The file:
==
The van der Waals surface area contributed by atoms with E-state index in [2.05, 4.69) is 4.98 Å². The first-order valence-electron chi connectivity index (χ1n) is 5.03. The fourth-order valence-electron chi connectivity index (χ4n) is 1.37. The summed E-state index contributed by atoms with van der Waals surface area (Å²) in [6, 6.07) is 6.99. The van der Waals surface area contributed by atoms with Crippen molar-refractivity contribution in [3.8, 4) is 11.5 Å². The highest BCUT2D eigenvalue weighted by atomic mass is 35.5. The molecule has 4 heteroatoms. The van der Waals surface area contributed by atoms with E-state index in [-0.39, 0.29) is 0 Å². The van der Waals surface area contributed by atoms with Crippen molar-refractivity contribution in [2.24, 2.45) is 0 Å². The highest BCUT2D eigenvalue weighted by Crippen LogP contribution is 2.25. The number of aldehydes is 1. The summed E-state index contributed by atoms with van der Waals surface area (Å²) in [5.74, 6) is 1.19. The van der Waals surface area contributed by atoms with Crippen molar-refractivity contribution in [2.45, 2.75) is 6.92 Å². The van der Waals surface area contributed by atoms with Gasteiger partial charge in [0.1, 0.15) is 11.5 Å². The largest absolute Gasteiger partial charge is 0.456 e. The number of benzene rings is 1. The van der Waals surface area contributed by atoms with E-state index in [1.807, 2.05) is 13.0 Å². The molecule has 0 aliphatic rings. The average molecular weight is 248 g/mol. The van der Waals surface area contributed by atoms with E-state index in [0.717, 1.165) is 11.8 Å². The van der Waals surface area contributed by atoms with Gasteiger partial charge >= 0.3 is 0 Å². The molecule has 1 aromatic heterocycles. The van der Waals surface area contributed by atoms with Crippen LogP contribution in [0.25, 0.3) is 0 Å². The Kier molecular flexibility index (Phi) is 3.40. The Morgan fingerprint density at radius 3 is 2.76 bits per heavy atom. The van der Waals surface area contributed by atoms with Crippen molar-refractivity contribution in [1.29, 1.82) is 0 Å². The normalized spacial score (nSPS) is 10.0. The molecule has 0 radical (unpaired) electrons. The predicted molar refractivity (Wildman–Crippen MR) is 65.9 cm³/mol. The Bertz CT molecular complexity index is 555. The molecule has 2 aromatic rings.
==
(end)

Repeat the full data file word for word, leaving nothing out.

The van der Waals surface area contributed by atoms with E-state index in [2.05, 4.69) is 4.98 Å². The first-order valence-electron chi connectivity index (χ1n) is 5.03. The fourth-order valence-electron chi connectivity index (χ4n) is 1.37. The summed E-state index contributed by atoms with van der Waals surface area (Å²) in [6, 6.07) is 6.99. The van der Waals surface area contributed by atoms with Crippen molar-refractivity contribution in [3.8, 4) is 11.5 Å². The highest BCUT2D eigenvalue weighted by atomic mass is 35.5. The molecule has 4 heteroatoms. The van der Waals surface area contributed by atoms with E-state index in [-0.39, 0.29) is 0 Å². The van der Waals surface area contributed by atoms with Crippen molar-refractivity contribution in [2.24, 2.45) is 0 Å². The highest BCUT2D eigenvalue weighted by Crippen LogP contribution is 2.25. The number of aldehydes is 1. The summed E-state index contributed by atoms with van der Waals surface area (Å²) in [5.74, 6) is 1.19. The van der Waals surface area contributed by atoms with Crippen molar-refractivity contribution in [2.45, 2.75) is 6.92 Å². The van der Waals surface area contributed by atoms with Gasteiger partial charge in [0.1, 0.15) is 11.5 Å². The largest absolute Gasteiger partial charge is 0.456 e. The number of benzene rings is 1. The van der Waals surface area contributed by atoms with E-state index in [1.807, 2.05) is 13.0 Å². The molecule has 0 aliphatic rings. The average molecular weight is 248 g/mol. The van der Waals surface area contributed by atoms with E-state index in [0.717, 1.165) is 11.8 Å². The van der Waals surface area contributed by atoms with Gasteiger partial charge >= 0.3 is 0 Å². The molecule has 1 aromatic heterocycles. The van der Waals surface area contributed by atoms with Crippen LogP contribution in [0.25, 0.3) is 0 Å². The Kier molecular flexibility index (Phi) is 3.40. The Morgan fingerprint density at radius 3 is 2.76 bits per heavy atom. The van der Waals surface area contributed by atoms with Crippen molar-refractivity contribution in [1.29, 1.82) is 0 Å². The normalized spacial score (nSPS) is 10.0. The molecule has 0 radical (unpaired) electrons. The predicted molar refractivity (Wildman–Crippen MR) is 65.9 cm³/mol. The Bertz CT molecular complexity index is 555. The molecule has 2 aromatic rings.